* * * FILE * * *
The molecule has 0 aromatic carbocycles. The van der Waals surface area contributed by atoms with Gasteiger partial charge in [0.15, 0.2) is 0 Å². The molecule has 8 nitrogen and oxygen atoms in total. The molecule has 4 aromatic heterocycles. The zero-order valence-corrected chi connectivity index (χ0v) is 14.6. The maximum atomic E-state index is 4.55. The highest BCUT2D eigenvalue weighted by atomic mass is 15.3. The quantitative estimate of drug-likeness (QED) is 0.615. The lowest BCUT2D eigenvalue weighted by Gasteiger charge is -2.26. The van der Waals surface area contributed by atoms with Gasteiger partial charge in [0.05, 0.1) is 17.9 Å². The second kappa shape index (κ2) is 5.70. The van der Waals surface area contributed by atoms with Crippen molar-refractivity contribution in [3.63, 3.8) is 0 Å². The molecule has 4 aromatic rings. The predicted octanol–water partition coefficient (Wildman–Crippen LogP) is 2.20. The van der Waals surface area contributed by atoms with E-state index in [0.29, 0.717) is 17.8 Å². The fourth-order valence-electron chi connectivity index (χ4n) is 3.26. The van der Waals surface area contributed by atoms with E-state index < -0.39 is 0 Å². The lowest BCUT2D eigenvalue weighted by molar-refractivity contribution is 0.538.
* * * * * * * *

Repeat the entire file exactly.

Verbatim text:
The molecule has 0 aromatic carbocycles. The van der Waals surface area contributed by atoms with Gasteiger partial charge in [0.15, 0.2) is 0 Å². The molecule has 8 nitrogen and oxygen atoms in total. The molecule has 4 aromatic heterocycles. The zero-order valence-corrected chi connectivity index (χ0v) is 14.6. The maximum atomic E-state index is 4.55. The highest BCUT2D eigenvalue weighted by atomic mass is 15.3. The quantitative estimate of drug-likeness (QED) is 0.615. The lowest BCUT2D eigenvalue weighted by Gasteiger charge is -2.26. The van der Waals surface area contributed by atoms with Gasteiger partial charge in [0.05, 0.1) is 17.9 Å². The second kappa shape index (κ2) is 5.70. The van der Waals surface area contributed by atoms with Crippen molar-refractivity contribution in [3.63, 3.8) is 0 Å². The molecule has 4 aromatic rings. The predicted octanol–water partition coefficient (Wildman–Crippen LogP) is 2.20. The van der Waals surface area contributed by atoms with E-state index in [0.29, 0.717) is 17.8 Å². The fourth-order valence-electron chi connectivity index (χ4n) is 3.26. The van der Waals surface area contributed by atoms with E-state index < -0.39 is 0 Å². The lowest BCUT2D eigenvalue weighted by molar-refractivity contribution is 0.538.